Andy Warhol may not have been the kind of person you would have seen leading an Independence Day parade, yet he was an astute and sure patriot.
“Everybody has their own America, and then they have pieces of a fantasy America that they think is out there but they can’t see,” the artist once observed. “You live in your dream America that you’ve custom-made from art and schmaltz and emotions just as much as you live in your real one.”
Nowhere is this national fantasy clearer than in Warhol’s Myths series of from the early 1980s.
“In 1981 Warhol created a suite of prints called Myths,” writes the Warhol scholar and poet Kenneth Goldsmith in our book Andy Warhol “Giant” Size. “Published by the art dealer Ronald Feldman, it consisted of ten silk-screened prints with images taken from American popular culture: Dracula, Howdy Doody, Mammy, Mickey Mouse, Santa Claus, Superman, the Shadow, the Star, the Witch, and Uncle Sam.”
Partly for reasons of copyright, the artist cast and shot actors for each of the images, photographing them with his Polaroid camera, and using this image as the basis for his screen prints. Warhol even placed himself in one role: the 1930s crime-fighting radio character, the Shadow.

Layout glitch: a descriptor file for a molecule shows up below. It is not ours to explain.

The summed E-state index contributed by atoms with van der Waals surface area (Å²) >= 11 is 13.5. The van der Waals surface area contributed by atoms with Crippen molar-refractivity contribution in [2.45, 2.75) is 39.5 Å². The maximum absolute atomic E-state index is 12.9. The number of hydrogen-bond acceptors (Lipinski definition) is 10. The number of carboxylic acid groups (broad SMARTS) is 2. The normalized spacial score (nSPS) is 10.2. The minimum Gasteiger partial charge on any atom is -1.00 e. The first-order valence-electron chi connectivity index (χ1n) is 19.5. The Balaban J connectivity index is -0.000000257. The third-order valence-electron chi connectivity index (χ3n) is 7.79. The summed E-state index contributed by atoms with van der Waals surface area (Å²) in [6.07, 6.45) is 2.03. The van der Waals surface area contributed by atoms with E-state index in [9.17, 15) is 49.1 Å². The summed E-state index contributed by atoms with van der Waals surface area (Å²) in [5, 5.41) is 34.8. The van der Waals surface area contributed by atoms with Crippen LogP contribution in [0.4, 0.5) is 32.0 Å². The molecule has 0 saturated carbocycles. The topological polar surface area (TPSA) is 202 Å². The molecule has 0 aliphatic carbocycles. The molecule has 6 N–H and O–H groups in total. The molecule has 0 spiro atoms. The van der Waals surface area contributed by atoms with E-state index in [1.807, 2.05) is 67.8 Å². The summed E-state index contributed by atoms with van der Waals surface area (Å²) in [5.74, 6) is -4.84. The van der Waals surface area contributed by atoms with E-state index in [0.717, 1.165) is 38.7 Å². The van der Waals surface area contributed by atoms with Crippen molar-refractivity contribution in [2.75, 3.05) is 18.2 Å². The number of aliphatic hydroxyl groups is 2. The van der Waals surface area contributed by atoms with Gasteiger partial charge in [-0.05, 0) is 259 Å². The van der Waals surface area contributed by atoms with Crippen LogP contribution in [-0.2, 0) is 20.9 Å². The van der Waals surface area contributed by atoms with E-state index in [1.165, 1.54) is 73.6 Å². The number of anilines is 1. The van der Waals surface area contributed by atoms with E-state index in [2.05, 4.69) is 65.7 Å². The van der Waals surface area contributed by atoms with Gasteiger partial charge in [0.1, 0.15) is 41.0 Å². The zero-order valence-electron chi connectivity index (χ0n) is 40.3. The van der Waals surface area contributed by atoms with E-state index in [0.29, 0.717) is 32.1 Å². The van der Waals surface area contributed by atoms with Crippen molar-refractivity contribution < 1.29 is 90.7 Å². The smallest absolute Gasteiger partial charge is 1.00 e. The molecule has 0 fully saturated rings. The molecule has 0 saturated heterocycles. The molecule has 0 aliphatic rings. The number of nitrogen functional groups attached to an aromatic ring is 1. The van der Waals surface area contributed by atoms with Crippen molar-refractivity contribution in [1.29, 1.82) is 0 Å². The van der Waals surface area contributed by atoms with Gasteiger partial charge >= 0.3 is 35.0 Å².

It was an apt part for Warhol, as author Joseph D Kenter II writes in our Phaidon Focus title dedicated to the artist. “In this print the artist crafts a personification of himself peering out from the shadows, masquerading as a hero.”
Yet Warhol’s self portrait is less well known today than the more recognizable figures in the series, which, taken together, sum up something that is false and fictional about America and, at the same time, so accurate and exact.
Little connects the characters, which range from a central European vampire through to a cartoon mouse, other than the foothold each has in the country’s collective unconscious. The critic Barry Blinderman put well, when he wrote “as an artist who represents an era in which advertising, film and TV are as great a source of heroes and villains as Homer and the Bible were for pre-media society, Warhol chose to update the classical order” with this series of prints.
In creating his own version of the personification of the US, Warhol also captured something powerful and true in his country’s popular imagination.
You can find out more about this series in our wide array of Warhol titles, which include this collection, this compact introduction, this massive overview, this celebrity portrait collection, and this comprehensive, multivolume catalogue raisonné.